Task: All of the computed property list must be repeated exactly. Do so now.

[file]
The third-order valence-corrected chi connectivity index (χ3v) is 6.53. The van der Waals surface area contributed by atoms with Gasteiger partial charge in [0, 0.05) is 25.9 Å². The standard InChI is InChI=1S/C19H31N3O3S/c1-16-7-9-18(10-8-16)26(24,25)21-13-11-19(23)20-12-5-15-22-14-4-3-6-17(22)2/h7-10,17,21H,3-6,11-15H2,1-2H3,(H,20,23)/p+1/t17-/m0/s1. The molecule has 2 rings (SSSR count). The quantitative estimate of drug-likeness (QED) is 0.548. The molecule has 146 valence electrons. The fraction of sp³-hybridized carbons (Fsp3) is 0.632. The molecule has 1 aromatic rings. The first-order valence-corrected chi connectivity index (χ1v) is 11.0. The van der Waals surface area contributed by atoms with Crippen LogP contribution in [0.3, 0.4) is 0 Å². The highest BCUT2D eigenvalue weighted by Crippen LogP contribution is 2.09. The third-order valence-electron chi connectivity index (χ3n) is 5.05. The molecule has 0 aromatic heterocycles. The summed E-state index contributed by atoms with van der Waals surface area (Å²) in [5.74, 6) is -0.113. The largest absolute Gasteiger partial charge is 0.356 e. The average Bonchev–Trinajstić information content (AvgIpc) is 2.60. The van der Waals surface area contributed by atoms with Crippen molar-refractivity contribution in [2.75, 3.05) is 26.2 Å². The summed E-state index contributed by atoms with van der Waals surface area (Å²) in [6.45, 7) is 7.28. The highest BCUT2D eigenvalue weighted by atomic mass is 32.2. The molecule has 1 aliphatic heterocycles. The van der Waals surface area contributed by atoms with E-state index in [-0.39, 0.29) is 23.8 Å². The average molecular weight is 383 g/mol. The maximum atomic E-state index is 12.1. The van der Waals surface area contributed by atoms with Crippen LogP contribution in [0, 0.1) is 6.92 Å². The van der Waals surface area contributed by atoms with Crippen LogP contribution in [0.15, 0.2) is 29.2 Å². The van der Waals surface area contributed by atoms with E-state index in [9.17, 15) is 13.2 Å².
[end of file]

The third-order valence-corrected chi connectivity index (χ3v) is 6.53. The van der Waals surface area contributed by atoms with Gasteiger partial charge in [0, 0.05) is 25.9 Å². The standard InChI is InChI=1S/C19H31N3O3S/c1-16-7-9-18(10-8-16)26(24,25)21-13-11-19(23)20-12-5-15-22-14-4-3-6-17(22)2/h7-10,17,21H,3-6,11-15H2,1-2H3,(H,20,23)/p+1/t17-/m0/s1. The molecule has 2 rings (SSSR count). The quantitative estimate of drug-likeness (QED) is 0.548. The molecule has 146 valence electrons. The fraction of sp³-hybridized carbons (Fsp3) is 0.632. The molecule has 1 aromatic rings. The first-order valence-corrected chi connectivity index (χ1v) is 11.0. The van der Waals surface area contributed by atoms with Crippen LogP contribution in [0.3, 0.4) is 0 Å². The highest BCUT2D eigenvalue weighted by Crippen LogP contribution is 2.09. The third-order valence-electron chi connectivity index (χ3n) is 5.05. The molecule has 0 aromatic heterocycles. The summed E-state index contributed by atoms with van der Waals surface area (Å²) in [5.74, 6) is -0.113. The largest absolute Gasteiger partial charge is 0.356 e. The average Bonchev–Trinajstić information content (AvgIpc) is 2.60. The van der Waals surface area contributed by atoms with Crippen molar-refractivity contribution in [2.75, 3.05) is 26.2 Å². The summed E-state index contributed by atoms with van der Waals surface area (Å²) in [6.45, 7) is 7.28. The highest BCUT2D eigenvalue weighted by atomic mass is 32.2. The molecule has 1 aliphatic heterocycles. The van der Waals surface area contributed by atoms with E-state index in [-0.39, 0.29) is 23.8 Å². The average molecular weight is 383 g/mol. The maximum atomic E-state index is 12.1. The van der Waals surface area contributed by atoms with Crippen LogP contribution in [0, 0.1) is 6.92 Å². The van der Waals surface area contributed by atoms with Crippen LogP contribution in [0.15, 0.2) is 29.2 Å². The van der Waals surface area contributed by atoms with E-state index in [9.17, 15) is 13.2 Å².